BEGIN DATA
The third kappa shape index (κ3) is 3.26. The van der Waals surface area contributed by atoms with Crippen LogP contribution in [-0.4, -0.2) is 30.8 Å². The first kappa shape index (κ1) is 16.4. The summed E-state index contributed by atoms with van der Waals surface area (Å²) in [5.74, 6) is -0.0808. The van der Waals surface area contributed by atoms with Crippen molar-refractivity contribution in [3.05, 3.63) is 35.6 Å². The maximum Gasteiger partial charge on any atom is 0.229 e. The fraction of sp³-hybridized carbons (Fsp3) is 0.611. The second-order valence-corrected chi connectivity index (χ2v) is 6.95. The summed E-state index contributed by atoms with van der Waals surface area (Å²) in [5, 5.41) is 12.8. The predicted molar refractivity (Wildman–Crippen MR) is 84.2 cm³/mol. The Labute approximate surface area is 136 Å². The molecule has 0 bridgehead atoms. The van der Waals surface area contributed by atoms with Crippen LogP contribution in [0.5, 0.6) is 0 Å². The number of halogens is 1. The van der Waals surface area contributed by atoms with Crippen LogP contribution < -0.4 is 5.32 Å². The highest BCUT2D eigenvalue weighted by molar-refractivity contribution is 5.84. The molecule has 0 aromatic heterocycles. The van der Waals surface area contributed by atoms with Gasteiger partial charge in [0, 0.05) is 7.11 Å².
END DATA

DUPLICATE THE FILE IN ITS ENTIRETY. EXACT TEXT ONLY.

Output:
The third kappa shape index (κ3) is 3.26. The van der Waals surface area contributed by atoms with Crippen LogP contribution in [-0.4, -0.2) is 30.8 Å². The first kappa shape index (κ1) is 16.4. The summed E-state index contributed by atoms with van der Waals surface area (Å²) in [5.74, 6) is -0.0808. The van der Waals surface area contributed by atoms with Crippen molar-refractivity contribution in [3.05, 3.63) is 35.6 Å². The maximum Gasteiger partial charge on any atom is 0.229 e. The fraction of sp³-hybridized carbons (Fsp3) is 0.611. The second-order valence-corrected chi connectivity index (χ2v) is 6.95. The summed E-state index contributed by atoms with van der Waals surface area (Å²) in [5, 5.41) is 12.8. The predicted molar refractivity (Wildman–Crippen MR) is 84.2 cm³/mol. The Labute approximate surface area is 136 Å². The molecule has 0 bridgehead atoms. The van der Waals surface area contributed by atoms with Crippen LogP contribution in [0.5, 0.6) is 0 Å². The number of halogens is 1. The van der Waals surface area contributed by atoms with Crippen LogP contribution < -0.4 is 5.32 Å². The highest BCUT2D eigenvalue weighted by molar-refractivity contribution is 5.84. The molecule has 0 aromatic heterocycles. The van der Waals surface area contributed by atoms with Gasteiger partial charge in [0, 0.05) is 7.11 Å².